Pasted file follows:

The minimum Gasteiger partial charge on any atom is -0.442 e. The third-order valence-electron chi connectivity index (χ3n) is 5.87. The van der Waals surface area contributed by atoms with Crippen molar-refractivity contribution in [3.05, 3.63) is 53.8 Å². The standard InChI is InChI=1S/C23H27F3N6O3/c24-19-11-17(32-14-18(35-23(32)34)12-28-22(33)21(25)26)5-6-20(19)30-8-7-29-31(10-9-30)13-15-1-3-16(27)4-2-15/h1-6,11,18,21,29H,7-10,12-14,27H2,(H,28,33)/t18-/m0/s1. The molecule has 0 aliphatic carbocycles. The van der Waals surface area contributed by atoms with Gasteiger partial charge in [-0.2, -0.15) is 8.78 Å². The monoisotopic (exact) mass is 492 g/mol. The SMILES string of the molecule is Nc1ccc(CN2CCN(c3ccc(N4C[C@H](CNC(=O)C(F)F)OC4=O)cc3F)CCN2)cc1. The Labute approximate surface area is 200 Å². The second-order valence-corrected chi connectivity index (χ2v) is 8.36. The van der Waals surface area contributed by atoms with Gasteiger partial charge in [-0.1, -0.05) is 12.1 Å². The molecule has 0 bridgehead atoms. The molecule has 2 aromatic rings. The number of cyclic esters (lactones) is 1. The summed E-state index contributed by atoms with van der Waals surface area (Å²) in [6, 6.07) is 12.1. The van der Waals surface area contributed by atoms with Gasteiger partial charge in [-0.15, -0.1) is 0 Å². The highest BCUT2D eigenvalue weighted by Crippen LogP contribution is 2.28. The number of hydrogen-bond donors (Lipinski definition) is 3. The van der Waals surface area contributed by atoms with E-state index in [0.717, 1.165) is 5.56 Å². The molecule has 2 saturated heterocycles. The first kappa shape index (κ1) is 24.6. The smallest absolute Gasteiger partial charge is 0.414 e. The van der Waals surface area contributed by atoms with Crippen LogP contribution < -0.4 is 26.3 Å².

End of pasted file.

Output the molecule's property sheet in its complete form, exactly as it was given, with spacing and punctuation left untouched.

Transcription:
The minimum Gasteiger partial charge on any atom is -0.442 e. The third-order valence-electron chi connectivity index (χ3n) is 5.87. The van der Waals surface area contributed by atoms with Crippen molar-refractivity contribution in [3.05, 3.63) is 53.8 Å². The standard InChI is InChI=1S/C23H27F3N6O3/c24-19-11-17(32-14-18(35-23(32)34)12-28-22(33)21(25)26)5-6-20(19)30-8-7-29-31(10-9-30)13-15-1-3-16(27)4-2-15/h1-6,11,18,21,29H,7-10,12-14,27H2,(H,28,33)/t18-/m0/s1. The molecule has 0 aliphatic carbocycles. The van der Waals surface area contributed by atoms with Gasteiger partial charge in [-0.2, -0.15) is 8.78 Å². The monoisotopic (exact) mass is 492 g/mol. The SMILES string of the molecule is Nc1ccc(CN2CCN(c3ccc(N4C[C@H](CNC(=O)C(F)F)OC4=O)cc3F)CCN2)cc1. The Labute approximate surface area is 200 Å². The second-order valence-corrected chi connectivity index (χ2v) is 8.36. The van der Waals surface area contributed by atoms with Gasteiger partial charge in [-0.1, -0.05) is 12.1 Å². The molecule has 0 bridgehead atoms. The molecule has 2 aromatic rings. The number of cyclic esters (lactones) is 1. The summed E-state index contributed by atoms with van der Waals surface area (Å²) in [6, 6.07) is 12.1. The van der Waals surface area contributed by atoms with Gasteiger partial charge in [-0.15, -0.1) is 0 Å². The highest BCUT2D eigenvalue weighted by Crippen LogP contribution is 2.28. The number of hydrogen-bond donors (Lipinski definition) is 3. The van der Waals surface area contributed by atoms with E-state index in [0.717, 1.165) is 5.56 Å². The molecule has 2 saturated heterocycles. The first kappa shape index (κ1) is 24.6. The smallest absolute Gasteiger partial charge is 0.414 e. The van der Waals surface area contributed by atoms with Crippen LogP contribution < -0.4 is 26.3 Å².